Latgals

Latgals

 

(in 11th-century Russian sources, let’gola and lotygola), an Old Latvian ethnic group from whom comes the name of the whole Latvian people (latvieši, Russian latyshi).

The Latgals inhabited the eastern part of modern Latvia along the right bank of the Daugava. Their neighbors to the west were the Livs, to the south were the Selonians and Zemgalians, to the east the Krivichi, and to the north the Estonians. An early feudal elite appeared among the Latgals in the tenth through 12th centuries. Beginning with the early feudal period, the Latgals spread into the territory of the Livs.

REFERENCES

Istoriia Latviiskoi SSR, 2nd ed. Riga, 1971.
Mugurēvičs, E. S. Vostochnaia Latviia i sosednie zemli ν X-XIII vv. Riga, 1965. (Translated from Latvian.)
References in periodicals archive ?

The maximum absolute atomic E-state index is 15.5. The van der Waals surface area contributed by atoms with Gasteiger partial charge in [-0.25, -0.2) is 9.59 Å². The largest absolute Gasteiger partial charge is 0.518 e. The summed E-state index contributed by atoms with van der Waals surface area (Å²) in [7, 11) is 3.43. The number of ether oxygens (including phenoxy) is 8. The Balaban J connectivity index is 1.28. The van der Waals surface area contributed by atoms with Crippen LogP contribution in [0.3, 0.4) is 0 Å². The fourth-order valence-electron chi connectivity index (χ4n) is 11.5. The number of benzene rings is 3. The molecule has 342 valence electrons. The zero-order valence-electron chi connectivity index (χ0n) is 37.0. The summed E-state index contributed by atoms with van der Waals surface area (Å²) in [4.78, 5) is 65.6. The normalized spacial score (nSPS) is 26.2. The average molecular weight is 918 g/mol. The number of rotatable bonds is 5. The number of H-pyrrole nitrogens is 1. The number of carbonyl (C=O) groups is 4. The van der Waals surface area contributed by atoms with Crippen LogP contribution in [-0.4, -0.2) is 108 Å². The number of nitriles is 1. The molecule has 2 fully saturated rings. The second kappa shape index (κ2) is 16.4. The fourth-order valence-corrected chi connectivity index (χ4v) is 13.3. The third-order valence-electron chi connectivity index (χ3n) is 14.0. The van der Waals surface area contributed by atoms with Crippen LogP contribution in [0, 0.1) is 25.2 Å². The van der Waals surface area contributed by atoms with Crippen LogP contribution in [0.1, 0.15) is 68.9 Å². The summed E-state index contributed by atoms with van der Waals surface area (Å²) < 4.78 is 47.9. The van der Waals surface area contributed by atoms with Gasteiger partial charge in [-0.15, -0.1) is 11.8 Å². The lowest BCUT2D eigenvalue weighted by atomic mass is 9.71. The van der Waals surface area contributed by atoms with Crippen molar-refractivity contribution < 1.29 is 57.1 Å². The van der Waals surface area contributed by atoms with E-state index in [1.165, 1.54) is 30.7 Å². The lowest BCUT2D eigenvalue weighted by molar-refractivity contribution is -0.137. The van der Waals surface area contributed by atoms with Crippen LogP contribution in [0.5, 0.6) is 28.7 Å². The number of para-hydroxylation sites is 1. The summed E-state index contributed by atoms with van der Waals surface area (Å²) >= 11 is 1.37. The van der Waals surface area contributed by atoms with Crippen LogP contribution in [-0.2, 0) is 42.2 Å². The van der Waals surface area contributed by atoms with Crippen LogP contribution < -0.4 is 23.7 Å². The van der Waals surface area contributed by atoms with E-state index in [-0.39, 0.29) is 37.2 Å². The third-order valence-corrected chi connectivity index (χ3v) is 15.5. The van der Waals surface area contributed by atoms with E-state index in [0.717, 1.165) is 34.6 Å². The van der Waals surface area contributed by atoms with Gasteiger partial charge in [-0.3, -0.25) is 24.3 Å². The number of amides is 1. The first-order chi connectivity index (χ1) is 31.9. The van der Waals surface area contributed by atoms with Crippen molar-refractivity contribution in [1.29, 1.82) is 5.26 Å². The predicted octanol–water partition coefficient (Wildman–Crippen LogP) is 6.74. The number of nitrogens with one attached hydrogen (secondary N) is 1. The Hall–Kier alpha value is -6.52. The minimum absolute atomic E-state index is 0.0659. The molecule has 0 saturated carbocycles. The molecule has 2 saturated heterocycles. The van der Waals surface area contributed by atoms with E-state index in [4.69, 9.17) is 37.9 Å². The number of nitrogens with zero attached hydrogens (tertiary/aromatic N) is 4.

As a result of the invasion of the German crusaders in the 13th -14th centuries, the lands of Latgalians (Latgals) were divided between the Livonian Order and the Archbishopric of Riga.
1908 was a significant year, as it was the time when the newspaper Rigas Apskats published the article On the Accession of Latgale to the Baltic States (Par Latgales pievienosanu Baltijai) which discussed to which state Latgale should have been joined.
Adolfs Erss, who published a short story No burvju kausa in 1914, wrote a lot about Latgale; he depicted Latgale in a lot of his works: Latgales stasti (1926), Veca Latgale (1931), Muiznieki (1931), Krusts celmala (1938), and others.